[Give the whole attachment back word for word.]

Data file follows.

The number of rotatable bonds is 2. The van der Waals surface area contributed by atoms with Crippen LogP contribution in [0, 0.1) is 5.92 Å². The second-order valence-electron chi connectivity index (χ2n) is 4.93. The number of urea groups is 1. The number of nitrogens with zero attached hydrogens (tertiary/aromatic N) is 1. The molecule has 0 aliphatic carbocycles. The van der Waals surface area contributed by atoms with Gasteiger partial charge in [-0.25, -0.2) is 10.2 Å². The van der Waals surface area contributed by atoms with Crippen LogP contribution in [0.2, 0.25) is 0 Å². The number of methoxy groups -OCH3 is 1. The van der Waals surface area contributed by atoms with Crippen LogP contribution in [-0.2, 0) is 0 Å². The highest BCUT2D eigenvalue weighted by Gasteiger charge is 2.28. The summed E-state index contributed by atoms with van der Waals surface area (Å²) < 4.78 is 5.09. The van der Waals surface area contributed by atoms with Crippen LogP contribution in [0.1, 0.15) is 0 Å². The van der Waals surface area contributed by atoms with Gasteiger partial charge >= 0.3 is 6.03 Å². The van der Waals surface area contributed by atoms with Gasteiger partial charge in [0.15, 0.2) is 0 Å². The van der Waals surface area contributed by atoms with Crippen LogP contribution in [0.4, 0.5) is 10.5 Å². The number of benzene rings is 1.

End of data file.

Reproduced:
The number of rotatable bonds is 2. The van der Waals surface area contributed by atoms with Crippen LogP contribution in [0, 0.1) is 5.92 Å². The second-order valence-electron chi connectivity index (χ2n) is 4.93. The number of urea groups is 1. The number of nitrogens with zero attached hydrogens (tertiary/aromatic N) is 1. The molecule has 0 aliphatic carbocycles. The van der Waals surface area contributed by atoms with Gasteiger partial charge in [-0.25, -0.2) is 10.2 Å². The van der Waals surface area contributed by atoms with Crippen LogP contribution in [0.2, 0.25) is 0 Å². The number of methoxy groups -OCH3 is 1. The van der Waals surface area contributed by atoms with Crippen LogP contribution in [-0.2, 0) is 0 Å². The highest BCUT2D eigenvalue weighted by Gasteiger charge is 2.28. The summed E-state index contributed by atoms with van der Waals surface area (Å²) < 4.78 is 5.09. The van der Waals surface area contributed by atoms with Crippen LogP contribution in [0.1, 0.15) is 0 Å². The van der Waals surface area contributed by atoms with Gasteiger partial charge >= 0.3 is 6.03 Å². The van der Waals surface area contributed by atoms with Gasteiger partial charge in [0.15, 0.2) is 0 Å². The van der Waals surface area contributed by atoms with Crippen LogP contribution in [0.4, 0.5) is 10.5 Å². The number of benzene rings is 1.